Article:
Setting’s critical for regional mysteries. “The setting may define the mystery: an Arizona book, a Missouri story, a Cape Cod [or a Texas] mystery. In regional mysteries, the setting is more than mere background. The setting influences the characters and plot. It drives the story.” (Emphasis added.)

Texas writer Tex Thompson pointed out in her recent presentation to HOTXSINC that one way to dial up the conflict in our mysteries is to dial up the contrast between the character and the setting.  For example, is the protagonist a fish out of water? In my Ghost Cat, the protagonist Alice practices law in a small Texas town but fears any firearm other than a flare gun and feels like a complete impostor on a horse.

One engaging archeological mystery dive is Elly Griffiths’ Ruth Galloway Series set on the marshes of Norfolk, England. Ruth, a forensic archeologist, is often called to help local police when bones are found at construction sites. She feels many disconnects—unmarried mother of a daughter, slightly overweight, harassed by her university department head––but takes pride in her competence as a sharp-eyed and professional archeologist. She lives on a lonely road by the coastal saltmarsh, where water meets land, a liminal area with Bronze Age artifacts buried deep. Her love for this location drives the plot and enriches her character:

“Her favourite place. Beyond her front garden with its windblown grass and broken blue fence there is nothingness. Just miles and miles of marshland, sported with stunted gorsebushes and criss-crossed with small, treacherous streams…Ruth has absolutely no idea why she loves it so much.”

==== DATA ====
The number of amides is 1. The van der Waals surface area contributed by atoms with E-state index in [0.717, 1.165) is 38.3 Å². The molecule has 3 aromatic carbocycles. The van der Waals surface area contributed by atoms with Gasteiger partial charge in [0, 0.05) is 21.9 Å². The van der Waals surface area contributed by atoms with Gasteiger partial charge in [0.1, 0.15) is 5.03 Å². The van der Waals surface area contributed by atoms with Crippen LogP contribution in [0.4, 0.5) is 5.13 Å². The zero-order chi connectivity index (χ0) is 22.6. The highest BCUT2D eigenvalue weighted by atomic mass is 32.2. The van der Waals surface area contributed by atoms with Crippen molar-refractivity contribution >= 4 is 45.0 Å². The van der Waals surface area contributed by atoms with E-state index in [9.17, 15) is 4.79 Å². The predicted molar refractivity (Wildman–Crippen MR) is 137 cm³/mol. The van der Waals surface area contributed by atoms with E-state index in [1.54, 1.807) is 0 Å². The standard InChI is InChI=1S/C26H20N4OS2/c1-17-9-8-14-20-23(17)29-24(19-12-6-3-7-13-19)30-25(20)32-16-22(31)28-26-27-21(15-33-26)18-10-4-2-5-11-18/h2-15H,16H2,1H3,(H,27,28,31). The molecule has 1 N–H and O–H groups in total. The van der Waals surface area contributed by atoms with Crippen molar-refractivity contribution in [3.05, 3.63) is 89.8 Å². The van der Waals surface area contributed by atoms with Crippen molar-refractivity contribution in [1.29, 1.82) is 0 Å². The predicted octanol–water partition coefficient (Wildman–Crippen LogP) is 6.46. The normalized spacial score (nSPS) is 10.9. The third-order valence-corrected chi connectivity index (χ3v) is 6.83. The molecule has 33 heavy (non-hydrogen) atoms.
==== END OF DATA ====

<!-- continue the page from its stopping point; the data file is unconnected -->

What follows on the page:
I wonder if archeology offers a challenge to our own imaginations. Just north of Austin is an archeological site including the “Gault Assemblage.” Very careful long-term excavation and documentation of the site now reveal human occupancy up to 20,000 years ago—much earlier than traditionally thought. The dates for human habitation in North and South America keep moving further and further back. And why wouldn’t early people have chosen this area? It’s on water…there’s chert available to chip into powerful tools…the nearby plains furnished buffalo. Similarly, recent breakthroughs in dating Neanderthal tools have pushed back dates for their culture by several hundred thousand years. Most artifacts of that age are lithic (rock points, rock knapping), and it takes sustained imagination and examination to understand what our ancestors were up to. It takes human imagination, staring at a biface point, looking at a reassembled cobble, to see the chipping techniques our ancestors developed, to begin to grasp the complex reality of their daily lives—their setting. Rebecca Wragg Sykes, Kindred: Neanderthal Life, Love, Death and Art.

In a way mystery-writing is archeological. In our imaginations we excavate clues from the past—perhaps an imagined past—to recreate what happened, or could have happened. We recreate in our imaginations what our characters saw, smelled, heard, felt…and did. Maybe the more richly we imagine the setting, the more the characters can come alive.

Okay, trowels up. Back to the trenches. Well, not archeological—but fingers on keyboards, pens on paper.

***

Helen Currie Foster is author of the Alice MacDonald Greer mystery series, her latest, Ghost Cat, was published in April 2020.  She is also author of The Bloody Bead, a Bullet Book Speed Read, co-written with Manning Wolfe.

Meta Magic: (Listening to) Writers on Writing

As writers, we often contend with voices inside our heads. 

It’s not just me, is it?  

As much as I love these characters who demand to be heard, there are moments when I need a break.  I need someone else’s voice inside my head. Someone to inspire me or to teach me something interesting that could also prove useful in a future scene or novel.